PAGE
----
Summary: Same as the book. Innocent boy gets sent to juvenile work camp. He makes friends, makes enemies, dig holes, and unwittingly counters the curse on his family.

What I Thought: I saw this ages ago when it came out, so it was fun to rewatch it. In case you forget, I read the book for one of my grad school courses; I actually did the same for the movie. I had to write a paper comparing and contrasting the two.

I had plenty of boring, academic thoughts, but as I watched, I wrote down some more fun observations as well. Stuff I knew you'd enjoy and wouldn't work in my paper.

You may remember my Movie Monday review of Carrie. I did a Top 10 list of observations. That was fun and easy, so I'm repeating it here.

Friday, April 10, 2015

Parade's End - Ford Madox Ford

Parade's End
Title: Parade's End
Author: Ford Madox Ford
Publication Date: 1928
Pages: 836
How I Found It: 100 Best Novels list
Date Completed: 3/19/15

Summary: Christopher Tietjens stands in love triangle with his perpetually unfaithful wife, Sylvia, and a young family friend Valentine. Meanwhile, WWI erupts and the world becomes a wholly unrecognizable place. 

What I Thought: Sigh. This book took me months to get through. It's a beast. Two years into this challenge and I know that these long ones can take far longer than I expect. Thank goodness for audiobooks.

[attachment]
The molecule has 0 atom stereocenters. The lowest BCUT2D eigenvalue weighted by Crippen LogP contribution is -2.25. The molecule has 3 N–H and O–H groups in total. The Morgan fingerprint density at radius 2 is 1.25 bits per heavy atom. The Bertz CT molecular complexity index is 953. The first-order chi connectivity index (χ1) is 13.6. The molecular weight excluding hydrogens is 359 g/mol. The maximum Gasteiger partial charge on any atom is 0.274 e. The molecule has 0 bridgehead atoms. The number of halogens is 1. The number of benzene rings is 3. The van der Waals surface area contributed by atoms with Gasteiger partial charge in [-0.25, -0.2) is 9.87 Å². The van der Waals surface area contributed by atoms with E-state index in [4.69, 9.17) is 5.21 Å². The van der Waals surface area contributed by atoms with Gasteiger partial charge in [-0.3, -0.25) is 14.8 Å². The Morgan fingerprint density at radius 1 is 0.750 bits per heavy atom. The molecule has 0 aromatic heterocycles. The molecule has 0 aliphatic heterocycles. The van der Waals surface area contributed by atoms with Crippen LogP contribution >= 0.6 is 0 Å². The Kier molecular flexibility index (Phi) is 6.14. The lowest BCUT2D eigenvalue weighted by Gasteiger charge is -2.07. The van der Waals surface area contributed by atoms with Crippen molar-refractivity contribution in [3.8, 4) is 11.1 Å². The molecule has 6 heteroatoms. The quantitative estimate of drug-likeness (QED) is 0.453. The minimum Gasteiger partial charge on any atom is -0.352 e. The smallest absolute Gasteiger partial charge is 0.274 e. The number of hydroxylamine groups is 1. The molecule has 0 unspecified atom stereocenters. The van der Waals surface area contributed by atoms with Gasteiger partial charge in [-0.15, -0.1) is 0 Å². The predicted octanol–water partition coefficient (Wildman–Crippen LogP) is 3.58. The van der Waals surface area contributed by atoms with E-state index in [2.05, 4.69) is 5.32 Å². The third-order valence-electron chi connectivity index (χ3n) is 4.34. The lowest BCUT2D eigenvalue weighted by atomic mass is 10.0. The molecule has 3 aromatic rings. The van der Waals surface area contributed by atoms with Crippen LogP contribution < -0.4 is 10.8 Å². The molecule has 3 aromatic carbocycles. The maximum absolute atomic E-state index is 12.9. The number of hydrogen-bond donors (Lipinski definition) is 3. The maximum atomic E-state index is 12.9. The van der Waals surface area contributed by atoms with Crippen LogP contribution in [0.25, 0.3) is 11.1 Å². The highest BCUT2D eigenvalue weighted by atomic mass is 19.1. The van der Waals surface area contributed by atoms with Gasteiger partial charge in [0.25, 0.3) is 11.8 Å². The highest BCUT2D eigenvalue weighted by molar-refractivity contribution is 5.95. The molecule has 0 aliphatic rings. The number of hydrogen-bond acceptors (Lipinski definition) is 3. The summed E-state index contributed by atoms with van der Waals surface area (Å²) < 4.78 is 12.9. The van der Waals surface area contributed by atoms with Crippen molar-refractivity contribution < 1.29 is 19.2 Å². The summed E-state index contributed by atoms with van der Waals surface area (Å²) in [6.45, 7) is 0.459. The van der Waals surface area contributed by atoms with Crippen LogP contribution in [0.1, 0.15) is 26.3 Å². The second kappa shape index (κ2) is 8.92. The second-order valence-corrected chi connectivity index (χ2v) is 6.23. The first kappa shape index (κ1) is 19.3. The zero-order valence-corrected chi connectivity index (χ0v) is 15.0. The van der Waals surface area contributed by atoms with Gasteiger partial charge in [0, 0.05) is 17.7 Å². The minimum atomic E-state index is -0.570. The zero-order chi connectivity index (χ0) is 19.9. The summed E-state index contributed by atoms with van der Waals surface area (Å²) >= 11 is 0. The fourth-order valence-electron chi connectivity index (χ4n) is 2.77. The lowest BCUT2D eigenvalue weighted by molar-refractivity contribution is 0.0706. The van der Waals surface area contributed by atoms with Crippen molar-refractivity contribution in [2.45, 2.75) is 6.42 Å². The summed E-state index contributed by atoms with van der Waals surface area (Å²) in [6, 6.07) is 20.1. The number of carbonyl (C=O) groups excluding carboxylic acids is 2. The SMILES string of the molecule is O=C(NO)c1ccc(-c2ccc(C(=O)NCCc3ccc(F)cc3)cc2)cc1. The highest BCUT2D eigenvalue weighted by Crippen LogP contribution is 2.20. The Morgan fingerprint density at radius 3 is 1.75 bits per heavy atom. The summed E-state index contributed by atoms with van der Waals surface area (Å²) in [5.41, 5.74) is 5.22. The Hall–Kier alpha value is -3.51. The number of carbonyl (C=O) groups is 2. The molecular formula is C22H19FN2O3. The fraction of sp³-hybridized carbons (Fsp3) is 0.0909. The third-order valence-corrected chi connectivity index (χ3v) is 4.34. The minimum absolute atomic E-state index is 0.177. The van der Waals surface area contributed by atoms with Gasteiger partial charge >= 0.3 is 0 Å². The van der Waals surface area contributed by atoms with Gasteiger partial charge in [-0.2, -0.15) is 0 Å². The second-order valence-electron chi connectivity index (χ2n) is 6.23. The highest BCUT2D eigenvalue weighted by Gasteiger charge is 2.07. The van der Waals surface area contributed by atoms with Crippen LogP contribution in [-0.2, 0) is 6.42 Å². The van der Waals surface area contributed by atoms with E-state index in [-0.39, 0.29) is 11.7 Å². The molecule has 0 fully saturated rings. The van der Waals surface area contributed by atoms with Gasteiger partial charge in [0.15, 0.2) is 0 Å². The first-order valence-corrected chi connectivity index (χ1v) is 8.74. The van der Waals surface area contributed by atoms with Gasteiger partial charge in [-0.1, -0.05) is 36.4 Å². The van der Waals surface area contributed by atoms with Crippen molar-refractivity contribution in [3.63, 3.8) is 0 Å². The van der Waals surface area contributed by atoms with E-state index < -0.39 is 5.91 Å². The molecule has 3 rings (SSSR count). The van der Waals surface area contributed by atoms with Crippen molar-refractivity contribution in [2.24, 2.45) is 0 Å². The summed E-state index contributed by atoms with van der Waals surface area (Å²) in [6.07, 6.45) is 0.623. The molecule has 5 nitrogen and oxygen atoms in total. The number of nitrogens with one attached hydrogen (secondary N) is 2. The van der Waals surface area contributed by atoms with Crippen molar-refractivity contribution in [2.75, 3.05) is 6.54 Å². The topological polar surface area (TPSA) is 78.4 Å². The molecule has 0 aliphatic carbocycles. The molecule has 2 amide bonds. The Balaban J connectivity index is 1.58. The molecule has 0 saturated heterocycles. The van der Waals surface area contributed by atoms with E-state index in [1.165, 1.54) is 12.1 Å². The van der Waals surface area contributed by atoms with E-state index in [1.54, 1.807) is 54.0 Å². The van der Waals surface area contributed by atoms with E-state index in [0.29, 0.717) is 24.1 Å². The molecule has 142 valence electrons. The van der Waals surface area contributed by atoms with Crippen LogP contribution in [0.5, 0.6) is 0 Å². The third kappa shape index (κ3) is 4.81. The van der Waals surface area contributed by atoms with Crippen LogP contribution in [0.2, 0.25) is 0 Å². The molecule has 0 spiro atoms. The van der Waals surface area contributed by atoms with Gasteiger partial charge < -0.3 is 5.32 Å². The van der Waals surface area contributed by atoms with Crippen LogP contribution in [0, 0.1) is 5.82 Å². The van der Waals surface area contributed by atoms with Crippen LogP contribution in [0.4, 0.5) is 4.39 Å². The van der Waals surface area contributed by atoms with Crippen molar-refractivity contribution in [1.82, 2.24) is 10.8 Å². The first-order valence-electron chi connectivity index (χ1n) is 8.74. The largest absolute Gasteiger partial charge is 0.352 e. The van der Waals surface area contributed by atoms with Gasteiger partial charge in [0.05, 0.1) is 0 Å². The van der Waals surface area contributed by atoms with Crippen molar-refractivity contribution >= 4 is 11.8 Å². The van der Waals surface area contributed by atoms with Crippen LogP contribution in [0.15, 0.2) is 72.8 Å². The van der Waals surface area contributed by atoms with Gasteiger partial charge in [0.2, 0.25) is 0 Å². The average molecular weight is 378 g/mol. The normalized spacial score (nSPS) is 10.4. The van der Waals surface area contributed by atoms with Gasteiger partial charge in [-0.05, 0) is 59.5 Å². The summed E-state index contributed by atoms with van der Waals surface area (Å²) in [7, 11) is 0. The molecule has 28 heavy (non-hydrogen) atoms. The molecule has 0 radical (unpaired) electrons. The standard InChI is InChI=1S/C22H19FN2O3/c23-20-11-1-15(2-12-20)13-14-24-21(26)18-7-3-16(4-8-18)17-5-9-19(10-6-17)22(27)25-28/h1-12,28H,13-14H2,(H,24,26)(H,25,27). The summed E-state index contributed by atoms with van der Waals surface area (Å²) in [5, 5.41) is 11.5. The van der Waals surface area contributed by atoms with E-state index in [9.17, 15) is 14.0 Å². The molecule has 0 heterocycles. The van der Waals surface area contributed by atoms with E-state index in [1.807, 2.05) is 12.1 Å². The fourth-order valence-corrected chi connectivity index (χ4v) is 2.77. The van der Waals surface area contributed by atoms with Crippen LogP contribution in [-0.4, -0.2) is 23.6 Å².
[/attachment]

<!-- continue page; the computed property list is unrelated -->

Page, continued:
I have to be honest. I didn't love this book. It was just so long.

Wednesday, April 8, 2015

Station Eleven - Emily St. John Mandel

Station Eleven
Title: Station Eleven
Author: Emily St. John Mandel
Publication Date: 9/9/14
Pages: 333
How I Found It: It's a recent best seller
Date Completed: 3/17/15

Summary: Station Eleven begins with the end of the world. A lauded actor ends his career on a stage in Toronto when he suffers a heart attack in the middle of King Lear. The next day, a deadly virus spreads out of control worldwide. Mandel jumps across decades as she pieces together the story of the actor's life, his death, the flu, and the wanderings of a small troup of actors and musicians spreading art across the changed landscape.

What I Thought: I loved this book. Mandel weaves all these different stories together so beautifully. Each one holds merit and interest, unlike many books of this type which tend to have at least one storyline you just have to get push through to reach the others again. 

Friday, April 3, 2015

The Golem and the Jinni - Helene Wecker

The Golem and the Jinni
Title: The Golem and the Jinni
Author: Helene Wecker
Publication Date: 4/23/13
Pages: 486
How I Found It: So many other bloggers enjoyed it!
Date Completed: 3/4/15